This answer to the title question first appeared on Quora.

Because people are, for the most part, ill-educated and unthoughtful.

Is that aggressive enough? Sorry. Let me be more specific.

The idea that there are not diminishing returns to government, that kludge cannot be a problem for law, that hormesis does not apply — this sort of nincompoopery is actually promoted by politicians, who gain prestige by enacting laws and “standing out” . . . and gain reëlection funds from special interests for feeding into the legislative pile-on. (Big businesses and government employee unions really like kludge.)

Further, journalists and other media personnel play a game of hysteria-mongering and messianic politics, to make themselves feel more powerful, meaningful. So they continually feed the absurdity.

Finally, citizens fall for all this nonsense because they do not have many incentives for rational appraisal, seeing as they cannot directly effect change and thereby learn from mistakes. So they tend to rely upon dogma and virtue-signaling, instead.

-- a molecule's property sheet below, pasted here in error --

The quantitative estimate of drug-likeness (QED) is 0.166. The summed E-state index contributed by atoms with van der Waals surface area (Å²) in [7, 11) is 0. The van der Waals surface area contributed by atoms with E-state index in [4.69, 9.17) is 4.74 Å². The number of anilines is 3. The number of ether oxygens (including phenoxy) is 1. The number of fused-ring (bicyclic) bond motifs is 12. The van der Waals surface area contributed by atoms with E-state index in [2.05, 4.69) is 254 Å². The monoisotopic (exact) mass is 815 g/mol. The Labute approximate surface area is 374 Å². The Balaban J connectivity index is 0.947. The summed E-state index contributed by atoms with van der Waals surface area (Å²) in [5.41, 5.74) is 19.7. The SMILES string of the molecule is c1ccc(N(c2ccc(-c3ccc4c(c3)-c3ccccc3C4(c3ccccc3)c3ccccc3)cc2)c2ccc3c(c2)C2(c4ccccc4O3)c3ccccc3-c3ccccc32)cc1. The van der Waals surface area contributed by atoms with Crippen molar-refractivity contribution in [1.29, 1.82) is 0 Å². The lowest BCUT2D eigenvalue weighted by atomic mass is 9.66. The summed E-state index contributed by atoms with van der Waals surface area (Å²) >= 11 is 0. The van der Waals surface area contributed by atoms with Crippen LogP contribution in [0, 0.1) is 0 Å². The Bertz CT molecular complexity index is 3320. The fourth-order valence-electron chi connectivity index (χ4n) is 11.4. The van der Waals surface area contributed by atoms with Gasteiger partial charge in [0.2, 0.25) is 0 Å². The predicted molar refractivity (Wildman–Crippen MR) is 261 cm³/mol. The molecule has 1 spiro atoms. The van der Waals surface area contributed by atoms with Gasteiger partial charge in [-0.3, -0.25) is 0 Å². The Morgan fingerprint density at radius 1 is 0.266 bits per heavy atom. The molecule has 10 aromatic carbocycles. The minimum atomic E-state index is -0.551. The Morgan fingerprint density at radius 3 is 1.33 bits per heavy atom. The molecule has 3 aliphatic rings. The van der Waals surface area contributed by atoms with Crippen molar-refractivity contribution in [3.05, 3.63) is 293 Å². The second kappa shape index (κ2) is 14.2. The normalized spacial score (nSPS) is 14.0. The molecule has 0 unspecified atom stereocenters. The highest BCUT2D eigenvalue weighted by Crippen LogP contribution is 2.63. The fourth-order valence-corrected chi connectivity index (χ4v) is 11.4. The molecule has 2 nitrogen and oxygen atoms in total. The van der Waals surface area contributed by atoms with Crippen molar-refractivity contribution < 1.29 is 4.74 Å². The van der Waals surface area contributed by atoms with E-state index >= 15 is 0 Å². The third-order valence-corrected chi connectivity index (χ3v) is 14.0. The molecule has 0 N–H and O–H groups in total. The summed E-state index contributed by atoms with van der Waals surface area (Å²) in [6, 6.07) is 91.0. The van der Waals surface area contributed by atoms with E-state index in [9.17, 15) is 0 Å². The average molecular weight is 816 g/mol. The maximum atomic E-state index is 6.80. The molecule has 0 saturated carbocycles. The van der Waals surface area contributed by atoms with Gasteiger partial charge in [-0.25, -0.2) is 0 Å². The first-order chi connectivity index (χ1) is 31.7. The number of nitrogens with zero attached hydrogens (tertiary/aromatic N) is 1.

Tribalism fuels this too, and everyone plays the fool. This is a bipartisan folly. There are several sectors of American society that are routinely betrayed by the parties to which they are most loyal. I’m thinking especially of African-Americans by the Democrats, and evangelical social conservatives by the Republicans.

These two groups find themselves trapped by partisanship, and thus can stand in for the nation as a whole. They routinely play the role of Chump. They are milked by their leaders, shamelessly.

Maybe we should laugh. Crying, whining, and voting don’t do any good, anyway.



N.B. John Stuart Mill, in his great and under-consulted Considerations on Representative Government, argued that “Instead of the function of governing, for which it is radically unfit, the proper office of a representative assembly is to watch and control the government; to throw the light of publicity on its acts; to compel a full exposition and justification of all of them which any one considers questionable; to censure them if found condemnable, and, if the men who compose the government abuse their trust, or fulfill it in a manner which conflicts with the deliberate sense of the nation, to expel them from office, and either expressly or virtually appoint their successors.” We might notice, here, that creating new laws is not the body’s most “proper office.” A representative body should never limit itself to creating new laws, and never pride itself chiefly on that task.